I just finished watching Stranger Things on Netflix, which I thoroughly enjoyed. It was a lot of fun and very suspenseful. It’s rare these days for me to find a show that I am excited to keep watching (see also: The Night Of on HBO. Wow). There are a lot of “good” shows out there in peak TV time, but not as many that suck me in and keep me coming back for more. There’s so much TV available that it’s easy to jump ship at the first sign of boredom.
But I was actually excited to watch Stranger Things every night.
After I finished, I went back and started reading the reviews and recaps of the show. One phrase that kept coming up—in podcasts, on Twitter, in the reviews—was “I know it’s not perfect.”
I’ve been hearing this a lot lately. It’s a deflection. It’s a way to shut down an argument at the start. “Whatever you’re about to tell me, don’t bother. I’ve heard it. I get it. This thing I like has flaws.”
That’s not to say that we shouldn’t view things with a critical eye. We certainly should. But I think it’s because we currently live in this very noisy, contrarian, polarized, binary world—this is good and this is bad, everything is black and white, we demand perfection—we are always looking for a way to shoehorn our opinion into places where it’s not wanted or asked for. It’s basically the only reason Twitter exists at this point.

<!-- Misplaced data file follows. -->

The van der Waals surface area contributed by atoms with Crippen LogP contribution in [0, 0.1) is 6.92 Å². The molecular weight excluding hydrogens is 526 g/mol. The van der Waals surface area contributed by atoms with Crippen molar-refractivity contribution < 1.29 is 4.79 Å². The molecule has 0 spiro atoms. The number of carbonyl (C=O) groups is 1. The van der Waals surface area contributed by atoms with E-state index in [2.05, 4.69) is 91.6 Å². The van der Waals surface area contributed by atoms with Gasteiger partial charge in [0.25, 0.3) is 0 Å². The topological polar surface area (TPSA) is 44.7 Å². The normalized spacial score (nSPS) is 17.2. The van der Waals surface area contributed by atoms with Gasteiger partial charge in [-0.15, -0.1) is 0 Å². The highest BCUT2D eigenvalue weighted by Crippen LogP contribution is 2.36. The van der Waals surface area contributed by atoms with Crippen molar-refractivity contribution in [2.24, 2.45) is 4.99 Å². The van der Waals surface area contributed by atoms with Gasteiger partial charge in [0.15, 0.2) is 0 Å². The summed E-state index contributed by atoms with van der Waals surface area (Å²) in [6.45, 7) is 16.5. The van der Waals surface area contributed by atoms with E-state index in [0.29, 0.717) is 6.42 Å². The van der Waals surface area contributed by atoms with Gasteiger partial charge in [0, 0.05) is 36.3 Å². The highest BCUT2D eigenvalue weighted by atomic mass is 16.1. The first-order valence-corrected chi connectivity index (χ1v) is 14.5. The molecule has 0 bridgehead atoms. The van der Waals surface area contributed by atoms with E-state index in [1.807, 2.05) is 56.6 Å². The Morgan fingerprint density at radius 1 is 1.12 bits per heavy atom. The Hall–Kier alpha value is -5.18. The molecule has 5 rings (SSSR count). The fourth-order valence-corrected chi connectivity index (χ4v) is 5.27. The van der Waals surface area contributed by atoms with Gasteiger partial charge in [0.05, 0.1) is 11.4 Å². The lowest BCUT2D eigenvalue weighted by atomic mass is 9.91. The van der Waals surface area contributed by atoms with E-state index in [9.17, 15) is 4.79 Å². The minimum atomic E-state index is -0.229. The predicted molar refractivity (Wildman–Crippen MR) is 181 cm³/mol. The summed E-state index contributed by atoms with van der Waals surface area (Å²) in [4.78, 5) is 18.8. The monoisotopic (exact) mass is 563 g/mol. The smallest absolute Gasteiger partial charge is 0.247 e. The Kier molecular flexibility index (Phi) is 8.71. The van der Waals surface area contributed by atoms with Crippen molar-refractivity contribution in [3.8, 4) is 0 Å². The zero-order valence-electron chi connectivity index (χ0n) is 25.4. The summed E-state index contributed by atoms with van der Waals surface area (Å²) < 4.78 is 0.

To spin this post off into politics (OF COURSE, it’s 2016), I think this is a big part of the reason we early Hillary Clinton supporters were so quiet. Every time someone would find out I wasn’t a Bernie Babe, I’d get the spiel—“Here’s what’s wrong with Hillary. Here’s why Bernie’s perfect. Here’s why you’re wrong for supporting her.” It’s exhausting. You’re not going to change my mind, and I’m not going to change yours.
In conversations with other Hillary supporters, I’d hear (I still hear), “I know she can’t be trusted. Or emails. Or something about her tone.” Every “I’m with her” was/is coupled with, “But I know she’s not perfect.” Meeting the criticism head-on was and is simply self-preservation.
Saying Stranger Things isn’t perfect comes from the same place. “I like this thing very much, but I want you to know that I know you might not feel the same way and that you might feel the need to point out its flaws to me just to prove that you know they exist. I know they exist as well. There is nothing you can tell me that I don’t already know. We both know the talking points.” It’s a way to end a conversation before it starts.
Stranger Things doesn’t have to be perfect. Hillary Clinton doesn’t have to be perfect. Nothing is. No one is.
Even the most nearly perfect movie or TV show has its critics, and that’s okay. It makes things interesting. It’s why we even bother bestowing critical awards or holding elections. If the most perfectly impeachable candidate was always the right answer, maybe Bernie’d be king by now. Or maybe not. Because, guess what. He’s not perfect either. But I’m sure you knew that already.
I wrote a book! It’s YA novel, THE SOUND OF US. You can find the details right here! Kirkus calls it “a winning story about a teenage voice student that hits all the right notes.”
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